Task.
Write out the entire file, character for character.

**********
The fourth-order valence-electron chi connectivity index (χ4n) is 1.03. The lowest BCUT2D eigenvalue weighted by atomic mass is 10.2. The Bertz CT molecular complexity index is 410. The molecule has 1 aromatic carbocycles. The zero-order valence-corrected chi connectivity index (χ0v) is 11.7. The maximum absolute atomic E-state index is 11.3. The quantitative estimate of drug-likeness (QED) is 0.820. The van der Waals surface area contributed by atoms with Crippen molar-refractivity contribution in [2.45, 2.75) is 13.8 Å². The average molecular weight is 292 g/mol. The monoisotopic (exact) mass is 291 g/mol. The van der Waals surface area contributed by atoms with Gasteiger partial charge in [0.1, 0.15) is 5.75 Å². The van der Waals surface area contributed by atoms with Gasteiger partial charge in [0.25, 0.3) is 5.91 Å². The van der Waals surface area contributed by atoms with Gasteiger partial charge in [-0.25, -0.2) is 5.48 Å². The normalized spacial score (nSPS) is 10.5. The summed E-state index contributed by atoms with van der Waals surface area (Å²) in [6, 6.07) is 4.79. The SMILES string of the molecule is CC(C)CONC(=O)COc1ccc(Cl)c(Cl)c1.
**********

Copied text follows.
The fourth-order valence-electron chi connectivity index (χ4n) is 1.03. The lowest BCUT2D eigenvalue weighted by atomic mass is 10.2. The Bertz CT molecular complexity index is 410. The molecule has 1 aromatic carbocycles. The zero-order valence-corrected chi connectivity index (χ0v) is 11.7. The maximum absolute atomic E-state index is 11.3. The quantitative estimate of drug-likeness (QED) is 0.820. The van der Waals surface area contributed by atoms with Crippen molar-refractivity contribution in [2.45, 2.75) is 13.8 Å². The average molecular weight is 292 g/mol. The monoisotopic (exact) mass is 291 g/mol. The van der Waals surface area contributed by atoms with Gasteiger partial charge in [0.1, 0.15) is 5.75 Å². The van der Waals surface area contributed by atoms with Gasteiger partial charge in [0.25, 0.3) is 5.91 Å². The van der Waals surface area contributed by atoms with Gasteiger partial charge in [-0.25, -0.2) is 5.48 Å². The normalized spacial score (nSPS) is 10.5. The summed E-state index contributed by atoms with van der Waals surface area (Å²) in [6, 6.07) is 4.79. The SMILES string of the molecule is CC(C)CONC(=O)COc1ccc(Cl)c(Cl)c1.